Search Coils and Techniques
May 2014 by Ray MillsThis article is intended to try to help someone who is breaking into gold detecting and using a pulse induction (PI) detector.
Right away I got a target, and it ended up being gold from a nice little bench. With only an hour left of daylight, I continued heading upstream and found five more tiny pieces of gold with my VLF…
There are so many, many different types of gold pans on the market that I thought it would be worthwhile to take a look at the world of the simple gold pan.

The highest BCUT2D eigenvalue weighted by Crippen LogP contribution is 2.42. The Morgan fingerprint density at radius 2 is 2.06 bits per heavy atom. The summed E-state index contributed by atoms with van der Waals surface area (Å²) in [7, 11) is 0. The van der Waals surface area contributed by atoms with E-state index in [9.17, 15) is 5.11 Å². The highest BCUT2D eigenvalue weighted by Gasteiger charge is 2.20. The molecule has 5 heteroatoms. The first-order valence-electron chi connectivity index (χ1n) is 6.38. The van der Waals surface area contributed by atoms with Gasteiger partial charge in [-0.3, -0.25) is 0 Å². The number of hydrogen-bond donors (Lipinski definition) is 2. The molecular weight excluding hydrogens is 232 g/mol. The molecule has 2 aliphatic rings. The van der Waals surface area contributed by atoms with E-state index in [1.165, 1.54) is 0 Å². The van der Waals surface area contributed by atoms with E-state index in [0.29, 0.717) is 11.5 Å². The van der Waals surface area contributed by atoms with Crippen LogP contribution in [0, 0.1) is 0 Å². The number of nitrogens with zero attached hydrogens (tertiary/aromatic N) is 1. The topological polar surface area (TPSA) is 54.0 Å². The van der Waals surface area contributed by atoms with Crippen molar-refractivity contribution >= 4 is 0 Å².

I worked my way to a flat area along a ridge where I could see a quartz blowout. As I got within 100 feet of it, I started seeing rock that I knew to be associated with gold.
Because the old timers were so good at locating the better paying deposits—most of them along clay seams in this particular area—it makes good sense to try and locate these clay lines at old mining sites.
All locations gave up some gold, but one particular section of exposed bedrock with steep, packed crevices kept giving us good, consistent results. We had found our spot.
In Chicken I had my first experience with the famous Alaska blue clay, sometimes called the blue layer. The blue layer is where the best fine gold was to be found.
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